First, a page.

Coronado has consistently topped popularity contests for the best beach destination along Panama’s Pacific Coast, and for good reason: it offers great amenities, a vibrant community and a host of social activities for locals and expats alike. The question is how long the current buyer’s market — with its wealth of inventory and historically low pricing — will run, particularly given the new property tax rates that kick in in January 2019.
About the Author
Born in Panama and educated in the United States, Carlos Camaño intimately understands the nuances of living and investing overseas. Combining an old-fashioned work ethic with an unwavering commitment to finding exactly what his clients are looking for, Carlos receives glowing reviews from buyers and sellers alike.
Trends in a nutshell: who’s buying and what?
Americans are still the main buyers in the Coronado area, and interest from the U.S. keeps growing, particularly as Canadian and Latin American buyers are holding off given the strong dollar. That said, Europeans are starting to make a comeback and we’ve seen buyers from Belgium, France and Germany showing renewed interest this year. And, we’re seeing more and more families choosing the Coronado coast to settle, with good reason: the international schools are excellent. Today, ~60% of students at the Panama Coast International School and Five Stars Academy are expats.
Interestingly, the average (mean) sales price is down too, as more of those in the market are looking at properties US$300K and under, down from the US$450-600K range earlier in the decade.
The sell-off continues
The market started off even stronger this year, meaning better lead generation in 1Q2018 versus 1Q2017. Inventory continues to be higher than we’ve seen in the last decade and the reasons behind the sell-off are several. For one, a number of condo towers were delivered over the last few years and owners who put their money down during pre-construction and briefly used it as a vacation home are now ready to cash out and move on to other investments in secondary beach markets like Boca Chica or Pedasi. Others are moving home for family or health reasons, opening the market for newcomers to Coronado.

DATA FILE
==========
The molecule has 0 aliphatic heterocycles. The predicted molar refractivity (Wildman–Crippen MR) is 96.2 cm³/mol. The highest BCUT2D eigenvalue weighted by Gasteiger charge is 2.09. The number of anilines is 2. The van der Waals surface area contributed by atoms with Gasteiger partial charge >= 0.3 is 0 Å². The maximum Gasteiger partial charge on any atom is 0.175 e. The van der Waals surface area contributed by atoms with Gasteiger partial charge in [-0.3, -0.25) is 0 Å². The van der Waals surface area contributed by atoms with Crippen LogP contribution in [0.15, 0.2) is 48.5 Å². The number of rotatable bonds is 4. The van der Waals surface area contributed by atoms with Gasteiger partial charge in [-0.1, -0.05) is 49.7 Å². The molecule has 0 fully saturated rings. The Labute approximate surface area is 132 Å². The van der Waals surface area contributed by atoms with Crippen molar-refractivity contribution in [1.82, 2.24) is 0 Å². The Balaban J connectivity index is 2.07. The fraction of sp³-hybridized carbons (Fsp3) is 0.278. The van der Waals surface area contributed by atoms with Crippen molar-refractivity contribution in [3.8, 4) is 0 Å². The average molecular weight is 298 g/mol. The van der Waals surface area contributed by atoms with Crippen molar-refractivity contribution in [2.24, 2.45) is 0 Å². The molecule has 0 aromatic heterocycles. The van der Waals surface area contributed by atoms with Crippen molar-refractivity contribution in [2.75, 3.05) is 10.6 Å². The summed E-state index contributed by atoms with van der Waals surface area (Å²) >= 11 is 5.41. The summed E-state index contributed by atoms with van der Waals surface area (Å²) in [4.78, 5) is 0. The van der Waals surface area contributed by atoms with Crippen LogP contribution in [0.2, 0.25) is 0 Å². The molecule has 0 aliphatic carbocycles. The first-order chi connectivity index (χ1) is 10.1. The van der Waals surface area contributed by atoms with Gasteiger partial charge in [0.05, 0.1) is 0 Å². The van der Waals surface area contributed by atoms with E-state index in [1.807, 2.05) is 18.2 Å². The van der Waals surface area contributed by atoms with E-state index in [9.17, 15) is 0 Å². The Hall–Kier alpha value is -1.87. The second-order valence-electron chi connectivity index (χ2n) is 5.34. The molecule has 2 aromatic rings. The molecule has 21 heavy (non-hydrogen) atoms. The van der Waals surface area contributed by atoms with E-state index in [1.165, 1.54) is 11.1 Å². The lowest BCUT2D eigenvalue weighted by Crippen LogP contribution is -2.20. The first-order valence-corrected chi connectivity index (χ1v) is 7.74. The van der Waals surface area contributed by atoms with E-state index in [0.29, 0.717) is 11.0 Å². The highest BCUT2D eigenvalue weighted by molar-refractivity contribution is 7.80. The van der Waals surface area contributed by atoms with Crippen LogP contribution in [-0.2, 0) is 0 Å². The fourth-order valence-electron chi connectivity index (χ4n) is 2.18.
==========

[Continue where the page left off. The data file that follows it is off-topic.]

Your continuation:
Same story in the luxury market
As the experience of recently delivered luxury condos like Olas 2 in Vistamar, Casa Mar, and Punta Arenas in Buenaventura attest, supply is high this year. Owners who bought in pre-construction are putting properties up for sale, and savvy buyers are coming in demanding (and in many cases achieving) deep discounts.
What’s going on in the rental market?
Just like hotels, vacancies are up in the long-term rental market, as supply for new condos exceeds demand. This has created a downward pressure on prices, making the rental market considerably more competitive. A 2-bedroom in a beachfront tower that used to rent for $2,000 per month, is now going for around $1,300/month.
The vacation rental market, while still active, is also slowing down due to the low season and more importantly increased competition from all-inclusive resorts like Decameron and Playa Blanca.
The view from new-construction
While existing beach developments are slowly going up and several towers have been delivered over the last twelve months, some new high-rise construction projects have been put on hold or had their masterplans revised down, following lackluster pre-construction sales.